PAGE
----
cam, pivots down, and that’s what unlocks the bolt from the barrel assembly. So we can pull … (this plate’s already fallen off, it’s only
that sheet metal cover that holds that on), So if we pull that out, now the barrel is going to spring forward. There’s our barrel recoil spring. So that’s locked when you’re holding behind this lug, and then with this lug (we can actually pull the barrel assembly off completely, touch on this in a moment) Here is … your bolt. The recoil spring from the bolt is back here and it’s still in place, so in order to get the bolt out, it has to
come out the back of the receiver here. Which means we have to take the receiver cover off.
We’re going to push this pin through and rotate it There we go. Now we can pull
the receiver cover off, it’s quite stiff. It’s in there pretty tight. There it is, alright. So this comes off, and we actually have a sliding dust cover right here, that’s going to seal up the top of the receiver cover.
That just comes out, and it’s got a little lip on it which hooks over this little flange on the bolt. So that’s a little finicky to put back together, because you have to have that in and then install the whole bolt and top cover assembly from the back. That is the bolt recoil spring, fairly small. And then the bolt itself … slides out the back of the gun. What’s interesting about this that we’re really not used to, is this is the entire bolt. We’re used to expecting a bolt and a
bolt carrier because there’s something … Normally there’s something always that has to
move in this assembly in order to lock the action. And the design that Fedorov came up with
has these separate moving plates instead, So it’s this plate sitting behind that locking lug that
holds this bolt in position. That’s safely and securely sealed. Once the plates off that’s it, there is
no separate bolt head. This is one, basically one part, with the exception of a firing pin. Spring-loaded firing pin in there, connected to that guy. As far as the fire control group goes, this is a hammer
fired gun. So that’s the hammer face right there. And that is the bottom of the hammer. So when I pull the trigger, that is going to …
this sear is going to pull down, once it clears this ledge the hammer will be able to pivot forward. It’s got a big spring (you see the
back of the hammer spring right there). However, there is a safety mechanism and that is this little forked piece. So when this piece is down, it’s going to hold on to the hammer and prevent it from dropping. This is an out of battery safety and it’s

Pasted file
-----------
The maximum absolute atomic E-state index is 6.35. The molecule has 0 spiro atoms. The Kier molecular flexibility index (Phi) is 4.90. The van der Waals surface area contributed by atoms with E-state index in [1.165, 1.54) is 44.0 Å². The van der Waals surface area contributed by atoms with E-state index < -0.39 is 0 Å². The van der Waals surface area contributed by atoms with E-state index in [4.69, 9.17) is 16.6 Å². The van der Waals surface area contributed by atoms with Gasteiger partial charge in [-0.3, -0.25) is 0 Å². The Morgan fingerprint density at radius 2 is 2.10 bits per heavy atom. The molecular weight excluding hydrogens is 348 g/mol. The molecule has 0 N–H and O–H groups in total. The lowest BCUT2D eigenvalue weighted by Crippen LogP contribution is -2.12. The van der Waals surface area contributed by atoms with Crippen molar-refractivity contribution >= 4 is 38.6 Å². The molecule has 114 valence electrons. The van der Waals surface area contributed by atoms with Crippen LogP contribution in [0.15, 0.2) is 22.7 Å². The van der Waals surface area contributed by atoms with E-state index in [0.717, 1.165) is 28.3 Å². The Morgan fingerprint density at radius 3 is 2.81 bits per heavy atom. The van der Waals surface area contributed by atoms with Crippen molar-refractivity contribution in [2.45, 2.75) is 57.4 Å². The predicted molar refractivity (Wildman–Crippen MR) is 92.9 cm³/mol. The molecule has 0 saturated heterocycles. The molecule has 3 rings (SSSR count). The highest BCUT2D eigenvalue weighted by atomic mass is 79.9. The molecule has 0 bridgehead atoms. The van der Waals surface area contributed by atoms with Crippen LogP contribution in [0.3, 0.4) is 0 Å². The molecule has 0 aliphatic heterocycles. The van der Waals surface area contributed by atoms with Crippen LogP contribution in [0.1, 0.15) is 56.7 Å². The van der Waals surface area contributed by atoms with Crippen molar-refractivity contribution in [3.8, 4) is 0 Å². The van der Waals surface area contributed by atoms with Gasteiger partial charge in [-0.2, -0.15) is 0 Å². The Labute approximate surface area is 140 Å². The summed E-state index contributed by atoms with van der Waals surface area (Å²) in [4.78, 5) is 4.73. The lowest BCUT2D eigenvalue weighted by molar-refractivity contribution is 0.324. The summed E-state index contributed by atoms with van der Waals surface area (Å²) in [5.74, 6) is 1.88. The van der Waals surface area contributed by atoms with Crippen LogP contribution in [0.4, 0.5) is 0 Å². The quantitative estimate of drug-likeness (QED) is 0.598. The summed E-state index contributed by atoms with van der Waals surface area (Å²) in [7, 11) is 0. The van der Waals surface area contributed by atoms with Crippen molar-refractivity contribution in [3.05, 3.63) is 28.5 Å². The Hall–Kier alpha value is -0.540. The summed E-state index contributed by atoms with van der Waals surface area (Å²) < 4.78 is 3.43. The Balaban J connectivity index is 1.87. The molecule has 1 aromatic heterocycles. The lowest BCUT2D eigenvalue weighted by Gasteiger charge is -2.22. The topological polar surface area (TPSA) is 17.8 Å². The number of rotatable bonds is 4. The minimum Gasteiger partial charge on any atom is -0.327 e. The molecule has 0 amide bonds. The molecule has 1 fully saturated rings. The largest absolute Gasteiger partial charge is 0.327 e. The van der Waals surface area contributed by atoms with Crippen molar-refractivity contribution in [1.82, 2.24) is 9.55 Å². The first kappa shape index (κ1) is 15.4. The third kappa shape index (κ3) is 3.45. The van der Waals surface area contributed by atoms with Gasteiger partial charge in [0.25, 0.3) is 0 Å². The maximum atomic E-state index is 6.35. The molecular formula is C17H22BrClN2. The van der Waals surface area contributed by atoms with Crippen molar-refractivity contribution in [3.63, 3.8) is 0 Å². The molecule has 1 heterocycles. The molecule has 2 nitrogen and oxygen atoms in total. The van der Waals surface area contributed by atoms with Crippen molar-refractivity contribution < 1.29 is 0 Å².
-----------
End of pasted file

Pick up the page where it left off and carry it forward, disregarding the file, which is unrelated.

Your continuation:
connected to this lug, this little lump right here. So when the bolt goes forward, we have this channel in the
bolt for that … out of battery safety, which means until the bolt gets
all the way forward to right here, those forks are holding on to the hammer.
And it’s only at the very end of the bolt, you can see the groove ends, which means it’s going to push this lug down, which lifts these forks out of
the way, and now allows the hammer to drop forward like that
(I don’t want to snap it of course). So there’s your hammer spring
with a pair of struts pushing on it, and it operates right in there. There we go. Pretty stiff hammer spring. That’s
going to be a pretty reliable ignition right there, I can tell, even being a hundred years old. So that’s the firing system. Stripper clip guides. There’s a lot of complexity to this receiver, but the overall system is actually not that difficult. It’s a difficult gun to machine, but it’s not a difficult gun to understand. Which is not exactly … I was expecting this to be harder to disassemble than it really is. Now there’s one other bit that I need to explain, because … there are a couple more moving bits. And this is on the front, the barrel assembly. We have these two pieces down
here, and this is actually a moving, (you can see that this is a moving, come on, there you go), a moving feed ramp. And that is necessitated
by the short recoil nature of the gun, because the magazine is in a fixed location (up in here basically) but the barrel assembly is moving back and forth which means you have to have a way to reliably
feed a cartridge straight out of the magazine, (which I believe is the downward position), and
then you need to get this thing up out of the way so that when the barrel assembly moves backward,
it can clear the top of the magazine. And so that’s why you have this lever system in here. When this starts to move backwards it pushes this lever down, which is going to push the feed ramp up out of the way. Hopefully that makes some sense there. So there is the whole Fedorov system field stripped. Again, like I said, … it’s a very complex gun to manufacture, there’s a tremendous amount of
work that had to go into making this. But the actual design itself, while very
much unorthodox by today’s standards, seems to me to be an extremely
effective one, considering the time period. You know, this was developed in … before World
War One, we’re talking about 1910 to 1914. This design was actually put into service. So you know, compared to a lot of the
other self-loading rifles of this period, if you compare this to say, some
of the German attempts, some of the Mauser self-loading